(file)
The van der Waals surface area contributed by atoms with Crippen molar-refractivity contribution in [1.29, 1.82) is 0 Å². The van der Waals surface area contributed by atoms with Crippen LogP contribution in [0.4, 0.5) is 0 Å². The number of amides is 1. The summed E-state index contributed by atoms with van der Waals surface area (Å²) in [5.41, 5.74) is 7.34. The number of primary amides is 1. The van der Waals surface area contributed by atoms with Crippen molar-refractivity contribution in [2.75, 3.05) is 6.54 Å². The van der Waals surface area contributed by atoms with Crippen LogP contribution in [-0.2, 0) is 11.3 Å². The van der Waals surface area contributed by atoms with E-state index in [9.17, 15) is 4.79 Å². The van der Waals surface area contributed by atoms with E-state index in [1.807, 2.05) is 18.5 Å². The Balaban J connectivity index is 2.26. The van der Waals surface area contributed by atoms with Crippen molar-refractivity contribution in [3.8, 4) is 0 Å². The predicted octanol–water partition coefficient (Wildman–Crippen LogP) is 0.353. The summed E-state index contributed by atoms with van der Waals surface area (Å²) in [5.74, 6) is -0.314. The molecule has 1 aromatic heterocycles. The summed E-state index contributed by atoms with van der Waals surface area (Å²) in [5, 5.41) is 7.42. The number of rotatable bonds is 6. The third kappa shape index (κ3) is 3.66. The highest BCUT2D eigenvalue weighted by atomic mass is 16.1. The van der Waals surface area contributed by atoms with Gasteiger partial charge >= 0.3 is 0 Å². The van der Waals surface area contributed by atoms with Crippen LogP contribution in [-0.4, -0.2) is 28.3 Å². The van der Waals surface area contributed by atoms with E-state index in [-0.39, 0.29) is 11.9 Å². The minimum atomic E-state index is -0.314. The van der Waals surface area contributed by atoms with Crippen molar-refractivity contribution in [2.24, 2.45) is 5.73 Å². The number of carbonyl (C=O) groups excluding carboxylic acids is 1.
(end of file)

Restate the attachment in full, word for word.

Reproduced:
The van der Waals surface area contributed by atoms with Crippen molar-refractivity contribution in [1.29, 1.82) is 0 Å². The van der Waals surface area contributed by atoms with Crippen LogP contribution in [0.4, 0.5) is 0 Å². The number of amides is 1. The summed E-state index contributed by atoms with van der Waals surface area (Å²) in [5.41, 5.74) is 7.34. The number of primary amides is 1. The van der Waals surface area contributed by atoms with Crippen molar-refractivity contribution in [2.75, 3.05) is 6.54 Å². The van der Waals surface area contributed by atoms with Crippen LogP contribution in [-0.2, 0) is 11.3 Å². The van der Waals surface area contributed by atoms with E-state index in [9.17, 15) is 4.79 Å². The van der Waals surface area contributed by atoms with E-state index in [1.807, 2.05) is 18.5 Å². The Balaban J connectivity index is 2.26. The van der Waals surface area contributed by atoms with Crippen molar-refractivity contribution in [3.8, 4) is 0 Å². The predicted octanol–water partition coefficient (Wildman–Crippen LogP) is 0.353. The summed E-state index contributed by atoms with van der Waals surface area (Å²) in [5.74, 6) is -0.314. The molecule has 1 aromatic heterocycles. The summed E-state index contributed by atoms with van der Waals surface area (Å²) in [5, 5.41) is 7.42. The number of rotatable bonds is 6. The third kappa shape index (κ3) is 3.66. The highest BCUT2D eigenvalue weighted by atomic mass is 16.1. The van der Waals surface area contributed by atoms with Gasteiger partial charge >= 0.3 is 0 Å². The van der Waals surface area contributed by atoms with Crippen LogP contribution in [-0.4, -0.2) is 28.3 Å². The van der Waals surface area contributed by atoms with E-state index in [-0.39, 0.29) is 11.9 Å². The minimum atomic E-state index is -0.314. The van der Waals surface area contributed by atoms with Crippen molar-refractivity contribution in [2.24, 2.45) is 5.73 Å². The number of carbonyl (C=O) groups excluding carboxylic acids is 1.